[Johannesburg, 20 March 2003] - The Advertising Standards Authority of SA (ASA) has ordered that a Microsoft ad implying that its software will bring about the extinction of the hacker is to be pulled for being "unsubstantiated and misleading".
An objection was lodged by freelance journalist Richard Clarke, in his personal capacity, who complained that the advert was untrue. He claimed Microsoft software is littered with vulnerabilities.
The advert depicts a dodo, a woolly mammoth, a sabre tooth tiger and a hacker. The caption claims that not everyone benefits from Microsoft software and that with it, a customer's data couldn't be safer even if it was kept in a safe. It was published in the November issues of ITWeb Brainstorm and Time Magazine.
"Microsoft's software is littered with vulnerabilities," Clarke says in his submission.
Microsoft was asked by the ASA to provide information, substantiated by an independent, credible expert, on the degree of security of its software in accordance with Code of Advertising Practices. Microsoft was also asked to defend the advert against Clarke's claim that the advert was misleading.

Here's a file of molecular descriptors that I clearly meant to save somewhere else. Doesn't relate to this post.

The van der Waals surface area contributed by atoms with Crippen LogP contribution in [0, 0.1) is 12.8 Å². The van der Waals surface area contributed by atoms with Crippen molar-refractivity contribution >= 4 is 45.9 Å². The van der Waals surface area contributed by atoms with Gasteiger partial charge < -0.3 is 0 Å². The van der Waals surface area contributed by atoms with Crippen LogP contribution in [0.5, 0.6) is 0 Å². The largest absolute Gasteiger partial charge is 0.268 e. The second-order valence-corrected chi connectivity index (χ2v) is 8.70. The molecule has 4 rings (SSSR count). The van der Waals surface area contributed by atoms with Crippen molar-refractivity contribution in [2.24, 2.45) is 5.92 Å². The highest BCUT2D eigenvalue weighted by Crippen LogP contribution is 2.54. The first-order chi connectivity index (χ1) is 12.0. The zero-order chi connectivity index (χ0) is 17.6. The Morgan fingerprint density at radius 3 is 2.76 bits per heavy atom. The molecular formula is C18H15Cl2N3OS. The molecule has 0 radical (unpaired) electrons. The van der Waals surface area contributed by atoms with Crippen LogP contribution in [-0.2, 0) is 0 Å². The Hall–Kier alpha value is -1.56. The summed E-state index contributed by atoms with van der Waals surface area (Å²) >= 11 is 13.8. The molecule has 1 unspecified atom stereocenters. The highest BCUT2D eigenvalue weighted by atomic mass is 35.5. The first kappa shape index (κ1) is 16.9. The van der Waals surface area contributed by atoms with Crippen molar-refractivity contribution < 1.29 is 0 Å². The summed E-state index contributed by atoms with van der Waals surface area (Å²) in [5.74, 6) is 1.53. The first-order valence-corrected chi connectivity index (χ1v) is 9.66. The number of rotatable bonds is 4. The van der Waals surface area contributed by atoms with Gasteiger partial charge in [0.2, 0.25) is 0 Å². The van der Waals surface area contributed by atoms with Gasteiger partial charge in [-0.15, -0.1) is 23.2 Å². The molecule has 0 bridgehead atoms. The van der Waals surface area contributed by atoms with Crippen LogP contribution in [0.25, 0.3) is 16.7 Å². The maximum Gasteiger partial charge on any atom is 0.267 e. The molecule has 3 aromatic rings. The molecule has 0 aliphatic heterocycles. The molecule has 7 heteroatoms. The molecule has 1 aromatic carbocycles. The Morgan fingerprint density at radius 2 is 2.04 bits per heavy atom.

Microsoft submitted documentation to substantiate its claims about the security of the software and said the advert was not designed to mislead the consumer, but was merely a tongue in cheek dramatisation that the software would threaten the survival of hackers.
After reviewing both parties' submissions, the ASA ruled that Microsoft's claims about the security of its software were unsubstantiated as it had not been evaluated by an independent entity. The ASA ruling said because the claim was unsubstantiated, it was therefore misleading and ordered the advert to be withdrawn.